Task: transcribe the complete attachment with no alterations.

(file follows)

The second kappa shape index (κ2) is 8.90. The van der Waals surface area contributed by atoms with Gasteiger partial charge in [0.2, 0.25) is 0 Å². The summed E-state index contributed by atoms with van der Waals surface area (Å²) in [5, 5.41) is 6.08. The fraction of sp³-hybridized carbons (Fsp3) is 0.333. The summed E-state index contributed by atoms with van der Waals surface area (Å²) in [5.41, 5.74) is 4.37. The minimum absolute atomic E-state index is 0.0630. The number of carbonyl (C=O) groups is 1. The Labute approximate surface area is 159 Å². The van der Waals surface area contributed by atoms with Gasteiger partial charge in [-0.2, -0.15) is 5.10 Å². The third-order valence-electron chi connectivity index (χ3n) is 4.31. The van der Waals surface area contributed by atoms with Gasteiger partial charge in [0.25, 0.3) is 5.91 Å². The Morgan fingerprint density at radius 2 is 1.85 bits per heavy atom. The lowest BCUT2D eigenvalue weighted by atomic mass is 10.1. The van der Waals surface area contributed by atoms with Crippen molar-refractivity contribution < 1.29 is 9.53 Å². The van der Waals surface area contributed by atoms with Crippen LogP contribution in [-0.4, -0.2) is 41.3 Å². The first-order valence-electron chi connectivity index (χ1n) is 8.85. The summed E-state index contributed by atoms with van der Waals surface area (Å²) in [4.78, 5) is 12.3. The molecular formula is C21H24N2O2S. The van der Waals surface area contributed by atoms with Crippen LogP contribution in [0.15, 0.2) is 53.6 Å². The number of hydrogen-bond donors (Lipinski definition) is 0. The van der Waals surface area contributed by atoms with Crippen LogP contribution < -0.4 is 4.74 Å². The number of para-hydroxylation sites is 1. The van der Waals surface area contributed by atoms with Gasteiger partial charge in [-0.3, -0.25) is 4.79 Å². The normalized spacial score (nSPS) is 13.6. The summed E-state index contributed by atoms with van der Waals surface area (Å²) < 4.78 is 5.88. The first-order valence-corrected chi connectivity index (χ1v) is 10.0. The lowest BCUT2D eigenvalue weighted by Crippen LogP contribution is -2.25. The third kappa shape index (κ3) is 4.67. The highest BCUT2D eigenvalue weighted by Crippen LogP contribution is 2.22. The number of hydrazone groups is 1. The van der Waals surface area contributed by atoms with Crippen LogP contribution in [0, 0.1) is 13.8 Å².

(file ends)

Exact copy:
The second kappa shape index (κ2) is 8.90. The van der Waals surface area contributed by atoms with Gasteiger partial charge in [0.2, 0.25) is 0 Å². The summed E-state index contributed by atoms with van der Waals surface area (Å²) in [5, 5.41) is 6.08. The fraction of sp³-hybridized carbons (Fsp3) is 0.333. The summed E-state index contributed by atoms with van der Waals surface area (Å²) in [5.41, 5.74) is 4.37. The minimum absolute atomic E-state index is 0.0630. The number of carbonyl (C=O) groups is 1. The Labute approximate surface area is 159 Å². The van der Waals surface area contributed by atoms with Gasteiger partial charge in [-0.2, -0.15) is 5.10 Å². The third-order valence-electron chi connectivity index (χ3n) is 4.31. The van der Waals surface area contributed by atoms with Gasteiger partial charge in [0.25, 0.3) is 5.91 Å². The Morgan fingerprint density at radius 2 is 1.85 bits per heavy atom. The lowest BCUT2D eigenvalue weighted by atomic mass is 10.1. The van der Waals surface area contributed by atoms with Crippen molar-refractivity contribution < 1.29 is 9.53 Å². The van der Waals surface area contributed by atoms with Crippen LogP contribution in [-0.4, -0.2) is 41.3 Å². The first-order valence-electron chi connectivity index (χ1n) is 8.85. The summed E-state index contributed by atoms with van der Waals surface area (Å²) in [4.78, 5) is 12.3. The molecular formula is C21H24N2O2S. The van der Waals surface area contributed by atoms with Crippen LogP contribution in [0.15, 0.2) is 53.6 Å². The number of hydrogen-bond donors (Lipinski definition) is 0. The van der Waals surface area contributed by atoms with Crippen LogP contribution < -0.4 is 4.74 Å². The number of para-hydroxylation sites is 1. The van der Waals surface area contributed by atoms with Gasteiger partial charge in [-0.3, -0.25) is 4.79 Å². The normalized spacial score (nSPS) is 13.6. The summed E-state index contributed by atoms with van der Waals surface area (Å²) < 4.78 is 5.88. The first-order valence-corrected chi connectivity index (χ1v) is 10.0. The lowest BCUT2D eigenvalue weighted by Crippen LogP contribution is -2.25. The third kappa shape index (κ3) is 4.67. The highest BCUT2D eigenvalue weighted by Crippen LogP contribution is 2.22. The number of hydrazone groups is 1. The van der Waals surface area contributed by atoms with Crippen LogP contribution in [0, 0.1) is 13.8 Å².